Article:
At first this was a bit funny, like playing "Bash Roulette" ...but now it's getting old lol

Any command in my terminal that exits with non-zero code closes my terminal window

I was told that perhaps I have set -e set in some bash script somewhere that my terminal sources.

I have checked .bash_profile / .bashrc / .profile and it doesn't look like set -e is in there.

Would there be any other obvious culprits?

  • 8
    Execute a set +e, does it repair the problem? If so, which I assume, then you need to keep looking for that set -e. It could be in the global versions of these files under /etc, or in any other script sourced from them. Move your config files away, if the problem is fixed then add back the lines in smaller chunks to see where it breaks.
    – egmont
    Commented Nov 27, 2017 at 23:21
  • 4
    PS4=' ${BASH_SOURCE}:$LINENO: ' bash -lixc true |& grep -e set -e trap could be informative.
    – muru
    Commented Nov 28, 2017 at 3:23
  • 1
    You can inspect the set of currently enabled shell flags with the special variable - like so: echo $-. Commented Nov 28, 2017 at 12:57
  • What if set +e does not fix the problem? Commented Oct 13, 2023 at 2:30

3 Answers 3


Alright, so indeed, it was a wayward set -e that caused my trouble.

The way I found the set -e was using bash -lx

The best thing to do would be to use:

bash -lx > lx.log 2>&1

then open that log file and do a search for set...

once you find that wayward set -e you can remove that line and your problem should be gone! (Machine restart might be a good idea tho).

In my case, the set -e was in a file that .bash_profile sources, but the line was not in .bash_profile itself.

  • 4
    Things that are safe to source in your shell is a much smaller set than just "random shell scripts". -e can be useful in actual scripts, for dumb error checking. (Or to make sure you didn't forget to error-check anything.) Commented Nov 28, 2017 at 10:17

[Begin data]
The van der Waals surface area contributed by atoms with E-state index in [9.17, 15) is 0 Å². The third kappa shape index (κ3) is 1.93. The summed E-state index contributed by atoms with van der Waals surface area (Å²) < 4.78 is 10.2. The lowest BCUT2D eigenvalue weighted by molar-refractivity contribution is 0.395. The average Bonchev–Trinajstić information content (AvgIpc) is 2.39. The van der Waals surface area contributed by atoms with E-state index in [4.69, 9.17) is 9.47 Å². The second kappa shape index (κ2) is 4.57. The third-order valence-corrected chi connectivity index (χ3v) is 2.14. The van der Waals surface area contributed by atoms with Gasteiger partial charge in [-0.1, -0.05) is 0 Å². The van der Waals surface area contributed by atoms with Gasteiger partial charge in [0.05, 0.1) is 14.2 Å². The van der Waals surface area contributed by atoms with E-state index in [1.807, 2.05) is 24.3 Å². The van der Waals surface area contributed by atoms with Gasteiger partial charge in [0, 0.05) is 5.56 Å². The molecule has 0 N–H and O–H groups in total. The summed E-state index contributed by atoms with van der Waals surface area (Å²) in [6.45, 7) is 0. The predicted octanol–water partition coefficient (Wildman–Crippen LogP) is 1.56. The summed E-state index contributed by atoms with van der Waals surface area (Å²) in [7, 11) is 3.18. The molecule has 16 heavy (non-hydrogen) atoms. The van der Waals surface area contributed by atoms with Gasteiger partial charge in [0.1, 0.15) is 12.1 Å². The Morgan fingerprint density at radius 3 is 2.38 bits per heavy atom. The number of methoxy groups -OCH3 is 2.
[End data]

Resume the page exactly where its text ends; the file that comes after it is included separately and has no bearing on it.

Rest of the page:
• Apparently that's case...i wish there was something like global set -e so that set -e only affects the containing script Commented Nov 28, 2017 at 15:33
  • @AlexanderMills, to do that, you could check $- to check for the flag in the inner script and restore its state at the end, or just reset it at the main script if you know you have sourced scripts that would set it
    – ilkkachu
    Commented Nov 28, 2017 at 15:39
  • So I guess local set -e could only be used in a bash function? Commented Nov 28, 2017 at 16:14

If you just want to solve the problem, include set +e in your .bashrc — at the end.

You can go digging—there are a lot of other places where a set -e might be—but that will take care of the lot.

If, however, the set -e is part of your $PROMPT_COMMAND then the above will not work. Try printf '%s\n' "$PROMPT_COMMAND" and see what's in it.

  • 1
    on my machine, when I open a terminal, printf '%s\n' "$PROMPT_COMMAND" yields just whitespace, nothing there Commented Nov 27, 2017 at 23:33
  • @AlexanderMills, then that's not what your problem is. One common use for $PROMPT_COMMAND is to update the terminal tab name or window name; MacOS X and Ubuntu both do this. See apple.stackexchange.com/q/220641/151730 for data on this for Mac.
    – Wildcard
    Commented Nov 28, 2017 at 4:00
  • I found an answer to the problem and added my own answer, set +e didn't work, perhaps because it was before the set -e call in my sourced bash files. Commented Nov 28, 2017 at 5:28
  • 1
    @AlexanderMills, yes, I thought that was implicit. I meant to append set +e to your .bashrc, not put it in at the start. I've made that explicit in my answer now. Good that you found the source!
    – Wildcard
    Commented Nov 28, 2017 at 5:31
  • Yeah, set +e is just a band-aid obviously, but you stated that Commented Nov 28, 2017 at 5:43

In my case, the set -e was not in any of my bash startups and appending set +e to my .bashrc was not fixing it.

It turns out the set -e was in a bash script that I frequently run for my project, and I was running that script using . ./my-dev-script.sh so that it would honor my bash aliases.

What I didn't realize is running it with that extra . in front was also causing the bash options in the script to carry over into all my regular terminal sessions.

I need a new solution for running a bash script that honors my personal bash aliases, but at least I found the source of the rogue set -e. Just running it normally with ./my-dev-script.sh prevents the frustrating "Bash Roulette" scenario.

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